Looming in the world’s sewer system are contaminants of emerging concern. They’re not the endocrine disruptors, antibiotics or painkillers we’ve been reading about for the past several years (though those are indeed a challenge). These contaminants are bigger, and like the legendary alligators rumored to lurk in the New York City sewer system when I was a kid, they are growing steadily, day by day, to pose a catastrophic threat.
In a dramatic example of the problem, a 15-metric-ton “fatberg” was found in London, England last summer, choking the 70-by-40-centimeter (27.5-by-15.7-inch) sewer line down to just five percent of its capacity. The mass damaged 20 meters of sewer pipe. That means it was roughly the length and weight of a city bus.
At the heart of the problem were wipes — nonwoven fabric impregnated with cleansers. Many of those wipes were likely to have been classed as “flushable” by manufacturers; many more may have been described in eco-friendly ways that consumers could have inferred meant that they could be disposed in the toilet.
Millions of Dollars
Whatever the package said, nonwovens are emerging as a major threat to sewers and wastewater treatment facilities. And the problem is only getting worse.
According to Freedonia Group data cited in a Nonwovens Industry magazine article in January 2013, 552 million pounds of raw materials were used in the manufacture of wipes in the U.S. in 2011. Even just a fraction of that mass flushed down the nation’s toilets has huge costs. According to an Associated Press (AP) article last September, 971 “de-ragging” operations cost Orange County, Calif., $320,000 in a single year. The story notes that the city of Vancouver, Wash., racked up more than $1 million in costs replacing 11 sewer pumps that were routinely clogging, and city engineers said wipes were a significant part of the problem.
AP also noted that the Washington Suburban Sanitary Commission, a Maryland sewer utility, spent more than $1 million over a five-year span installing heavy-duty grinders, in large part to deal with nonwovens.
In an effort to stem the flow of nonwovens into the wastewater stream, the Orange County Sanitation District has created an informative, entertaining and very focused website called www.what2flush.com. Still, for every wastewater utility, nonwovens are going to be an ongoing issue.
In fact, like alligators emerging in childhood dreams, nonwovens are turning into sewer nightmares. Grinding may be of limited use—research such as a 2009 study by Australian engineers Mark Wilson and Michael Thomas indicate that waterborne solids such as hair and fine fibers can re-agglomerate downstream in wastewater treatment plants, forming new masses that could bedevil pumps and filtration equipment.
A more productive approach to dealing with nonwovens is to remove them from the wastewater stream at the headworks of the treatment plant rather than reducing particle size and passing the problem downstream. Appropriately engineered inlet screens can effectively entrain and rake or auger out solids right from the start, without interfering with flow through the system.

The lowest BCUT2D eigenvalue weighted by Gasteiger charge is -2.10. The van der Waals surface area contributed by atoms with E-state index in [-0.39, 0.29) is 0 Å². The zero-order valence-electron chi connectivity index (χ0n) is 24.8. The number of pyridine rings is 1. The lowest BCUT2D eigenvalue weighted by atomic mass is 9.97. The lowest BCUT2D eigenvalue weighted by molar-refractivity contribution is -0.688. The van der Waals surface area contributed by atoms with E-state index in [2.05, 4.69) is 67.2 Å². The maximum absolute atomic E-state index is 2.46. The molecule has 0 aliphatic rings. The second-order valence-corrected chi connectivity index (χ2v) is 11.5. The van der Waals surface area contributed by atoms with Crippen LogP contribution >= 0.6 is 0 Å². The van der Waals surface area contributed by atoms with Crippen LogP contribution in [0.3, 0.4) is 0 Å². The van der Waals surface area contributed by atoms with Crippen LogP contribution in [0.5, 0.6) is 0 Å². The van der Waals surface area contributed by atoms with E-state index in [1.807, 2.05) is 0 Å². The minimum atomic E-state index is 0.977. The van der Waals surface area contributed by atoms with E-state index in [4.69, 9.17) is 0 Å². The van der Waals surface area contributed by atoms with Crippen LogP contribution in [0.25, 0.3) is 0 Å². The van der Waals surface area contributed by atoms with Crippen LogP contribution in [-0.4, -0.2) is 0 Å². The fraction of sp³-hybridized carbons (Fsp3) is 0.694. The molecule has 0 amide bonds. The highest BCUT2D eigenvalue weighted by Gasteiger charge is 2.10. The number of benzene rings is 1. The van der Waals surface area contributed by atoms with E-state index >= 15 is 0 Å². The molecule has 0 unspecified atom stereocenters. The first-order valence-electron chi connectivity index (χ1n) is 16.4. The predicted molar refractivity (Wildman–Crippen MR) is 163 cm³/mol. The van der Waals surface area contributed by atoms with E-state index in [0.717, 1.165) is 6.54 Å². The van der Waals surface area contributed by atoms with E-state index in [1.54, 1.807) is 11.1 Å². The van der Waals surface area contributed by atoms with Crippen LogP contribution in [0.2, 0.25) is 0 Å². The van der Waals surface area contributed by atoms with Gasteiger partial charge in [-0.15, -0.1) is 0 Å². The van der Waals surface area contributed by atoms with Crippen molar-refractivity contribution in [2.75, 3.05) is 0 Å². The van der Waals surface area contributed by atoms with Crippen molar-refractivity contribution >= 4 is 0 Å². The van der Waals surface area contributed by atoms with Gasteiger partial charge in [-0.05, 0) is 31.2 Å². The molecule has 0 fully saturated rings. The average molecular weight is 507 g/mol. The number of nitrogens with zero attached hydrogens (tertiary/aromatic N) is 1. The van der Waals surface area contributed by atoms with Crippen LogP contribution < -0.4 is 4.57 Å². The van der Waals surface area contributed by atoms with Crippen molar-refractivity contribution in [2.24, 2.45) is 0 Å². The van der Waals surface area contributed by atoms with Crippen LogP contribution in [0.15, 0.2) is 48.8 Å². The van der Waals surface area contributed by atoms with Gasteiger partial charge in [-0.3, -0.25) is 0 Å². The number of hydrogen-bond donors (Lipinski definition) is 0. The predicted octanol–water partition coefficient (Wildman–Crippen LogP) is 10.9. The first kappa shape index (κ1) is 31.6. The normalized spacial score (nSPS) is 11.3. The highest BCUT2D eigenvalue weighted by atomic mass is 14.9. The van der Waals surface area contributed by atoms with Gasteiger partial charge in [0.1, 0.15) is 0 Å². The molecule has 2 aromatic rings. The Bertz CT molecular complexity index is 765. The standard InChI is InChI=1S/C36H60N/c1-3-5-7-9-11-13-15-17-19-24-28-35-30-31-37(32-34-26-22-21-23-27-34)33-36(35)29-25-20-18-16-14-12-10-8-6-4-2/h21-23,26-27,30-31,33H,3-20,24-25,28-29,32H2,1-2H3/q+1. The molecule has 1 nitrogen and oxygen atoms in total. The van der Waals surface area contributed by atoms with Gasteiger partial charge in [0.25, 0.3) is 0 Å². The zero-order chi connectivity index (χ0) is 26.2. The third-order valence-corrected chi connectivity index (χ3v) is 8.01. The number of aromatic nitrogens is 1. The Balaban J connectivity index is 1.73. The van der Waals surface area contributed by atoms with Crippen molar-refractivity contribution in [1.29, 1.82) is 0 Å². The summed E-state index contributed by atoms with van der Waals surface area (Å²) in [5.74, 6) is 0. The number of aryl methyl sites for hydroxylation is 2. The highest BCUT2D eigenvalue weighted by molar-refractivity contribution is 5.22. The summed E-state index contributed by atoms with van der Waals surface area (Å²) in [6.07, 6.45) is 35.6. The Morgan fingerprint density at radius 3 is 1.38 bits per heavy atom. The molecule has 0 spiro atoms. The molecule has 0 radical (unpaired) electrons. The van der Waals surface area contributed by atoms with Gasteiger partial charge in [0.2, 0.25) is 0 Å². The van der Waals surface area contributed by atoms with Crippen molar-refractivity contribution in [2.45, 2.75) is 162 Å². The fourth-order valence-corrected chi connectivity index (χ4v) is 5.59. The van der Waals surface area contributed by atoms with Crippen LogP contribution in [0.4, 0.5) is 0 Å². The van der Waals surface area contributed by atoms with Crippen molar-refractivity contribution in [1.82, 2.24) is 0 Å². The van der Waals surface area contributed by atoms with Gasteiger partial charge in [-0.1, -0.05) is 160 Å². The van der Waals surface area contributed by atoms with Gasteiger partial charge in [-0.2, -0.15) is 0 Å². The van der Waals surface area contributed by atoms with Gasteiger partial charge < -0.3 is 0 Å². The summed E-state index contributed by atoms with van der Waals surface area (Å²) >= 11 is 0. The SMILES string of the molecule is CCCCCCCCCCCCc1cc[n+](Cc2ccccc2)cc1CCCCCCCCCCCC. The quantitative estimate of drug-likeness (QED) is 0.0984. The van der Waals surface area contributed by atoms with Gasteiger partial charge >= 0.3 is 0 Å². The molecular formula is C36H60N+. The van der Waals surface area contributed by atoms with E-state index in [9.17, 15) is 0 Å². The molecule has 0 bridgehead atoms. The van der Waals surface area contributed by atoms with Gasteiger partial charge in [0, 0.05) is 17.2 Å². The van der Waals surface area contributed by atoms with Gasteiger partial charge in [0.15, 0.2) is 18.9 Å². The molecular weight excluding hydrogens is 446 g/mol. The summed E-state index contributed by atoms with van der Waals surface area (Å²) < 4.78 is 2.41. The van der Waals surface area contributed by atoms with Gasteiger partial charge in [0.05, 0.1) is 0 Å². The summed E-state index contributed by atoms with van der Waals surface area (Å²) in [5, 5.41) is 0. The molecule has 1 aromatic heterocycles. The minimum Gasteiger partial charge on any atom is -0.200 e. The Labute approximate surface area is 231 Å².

Removing nonwovens and other large solids from the intake of this Italian wastewater treatment plant eases disposal and protects valves and filtration equipment downstream.
The Wilson/Thomas study found that in-process screens placed deeper within the wastewater treatment system captured an additional 33 to 100 percent of the volume caught by the intake screens. Clearly, first-rate intake screens are vital to prevent pass-through problems like that; further in-process screening could provide vital backup.
Clearly, not all inlet screens are created equal. Wilson and Thomas point out that the volume, velocity and fluctuation in flow through the inlet screen all impact the performance of the screen. At Bilfinger, we have perfected computer models to gauge those parameters and aid in sizing and specifying screens for water treatment facilities. We’re working now on weaving nonwovens into our modeling.
Augers in the Bilfinger Mid V screen remove nonwovens from the wastewater stream at the headworks.
More to Come
Wastewater trade groups and manufacturers of nonwovens are grappling over standards for what is “flushable,” and we can expect the battle to continue. Meanwhile, tons of nonwoven materials are flushed down the world’s toilets daily, so the need for removal won’t abate.
In fact, expect even more problems as demand for “convenient” wipes grows. According to the Freedonia Group data cited by Nonwovens Industry, the wipes industry will grow steadily, representing 637 million pounds of raw material by 2016. Demand for “green” materials will guide product developers toward greater use of cotton and viscose fibers, they predict.
The bottom line — municipal wastewater treatment operators will need to adapt to a growing, changing challenge, and manufacturers will have to continue developing more effective screening solutions with nonwovens in mind.
It will be hard not to feel like we’re up to our waists (or is it wastes?) in alligators.
Image credit: "Brighton Sewer Tour," © 2009 Dominic's pics, used under an Attribution-ShareAlike 2.0 Generic license: http://creativecommons.org/licenses/by-sa/2.0/